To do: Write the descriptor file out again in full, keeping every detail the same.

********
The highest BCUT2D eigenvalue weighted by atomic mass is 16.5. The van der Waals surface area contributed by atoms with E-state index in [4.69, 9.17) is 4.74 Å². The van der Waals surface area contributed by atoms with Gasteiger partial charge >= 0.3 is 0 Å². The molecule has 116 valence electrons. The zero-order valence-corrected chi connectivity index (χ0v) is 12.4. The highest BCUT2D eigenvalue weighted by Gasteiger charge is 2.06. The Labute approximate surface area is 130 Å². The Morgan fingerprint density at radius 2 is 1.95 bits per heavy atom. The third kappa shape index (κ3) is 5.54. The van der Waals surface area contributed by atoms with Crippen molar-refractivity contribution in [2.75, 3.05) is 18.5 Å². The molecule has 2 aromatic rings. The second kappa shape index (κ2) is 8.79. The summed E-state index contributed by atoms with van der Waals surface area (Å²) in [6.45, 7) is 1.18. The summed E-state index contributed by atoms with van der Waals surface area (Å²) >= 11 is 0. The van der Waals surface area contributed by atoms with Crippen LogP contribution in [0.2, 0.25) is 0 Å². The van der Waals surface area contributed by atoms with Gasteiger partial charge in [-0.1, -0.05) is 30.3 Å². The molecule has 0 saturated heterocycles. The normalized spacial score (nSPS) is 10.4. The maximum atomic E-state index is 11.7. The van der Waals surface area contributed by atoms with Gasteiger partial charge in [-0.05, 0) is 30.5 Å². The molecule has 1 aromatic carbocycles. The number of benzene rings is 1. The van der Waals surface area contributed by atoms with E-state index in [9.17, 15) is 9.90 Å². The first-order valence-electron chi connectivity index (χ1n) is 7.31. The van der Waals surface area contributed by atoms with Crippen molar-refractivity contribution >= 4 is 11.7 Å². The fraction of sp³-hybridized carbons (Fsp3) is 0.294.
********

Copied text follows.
The highest BCUT2D eigenvalue weighted by atomic mass is 16.5. The van der Waals surface area contributed by atoms with E-state index in [4.69, 9.17) is 4.74 Å². The van der Waals surface area contributed by atoms with Gasteiger partial charge >= 0.3 is 0 Å². The molecule has 116 valence electrons. The zero-order valence-corrected chi connectivity index (χ0v) is 12.4. The highest BCUT2D eigenvalue weighted by Gasteiger charge is 2.06. The Labute approximate surface area is 130 Å². The Morgan fingerprint density at radius 2 is 1.95 bits per heavy atom. The third kappa shape index (κ3) is 5.54. The van der Waals surface area contributed by atoms with Crippen molar-refractivity contribution in [2.75, 3.05) is 18.5 Å². The molecule has 2 aromatic rings. The second kappa shape index (κ2) is 8.79. The summed E-state index contributed by atoms with van der Waals surface area (Å²) in [6.45, 7) is 1.18. The summed E-state index contributed by atoms with van der Waals surface area (Å²) >= 11 is 0. The van der Waals surface area contributed by atoms with Crippen LogP contribution in [0.2, 0.25) is 0 Å². The van der Waals surface area contributed by atoms with Gasteiger partial charge in [-0.1, -0.05) is 30.3 Å². The molecule has 0 saturated heterocycles. The normalized spacial score (nSPS) is 10.4. The maximum atomic E-state index is 11.7. The van der Waals surface area contributed by atoms with Gasteiger partial charge in [-0.05, 0) is 30.5 Å². The molecule has 1 aromatic carbocycles. The number of benzene rings is 1. The van der Waals surface area contributed by atoms with E-state index in [9.17, 15) is 9.90 Å². The first-order valence-electron chi connectivity index (χ1n) is 7.31. The van der Waals surface area contributed by atoms with Crippen molar-refractivity contribution >= 4 is 11.7 Å². The fraction of sp³-hybridized carbons (Fsp3) is 0.294.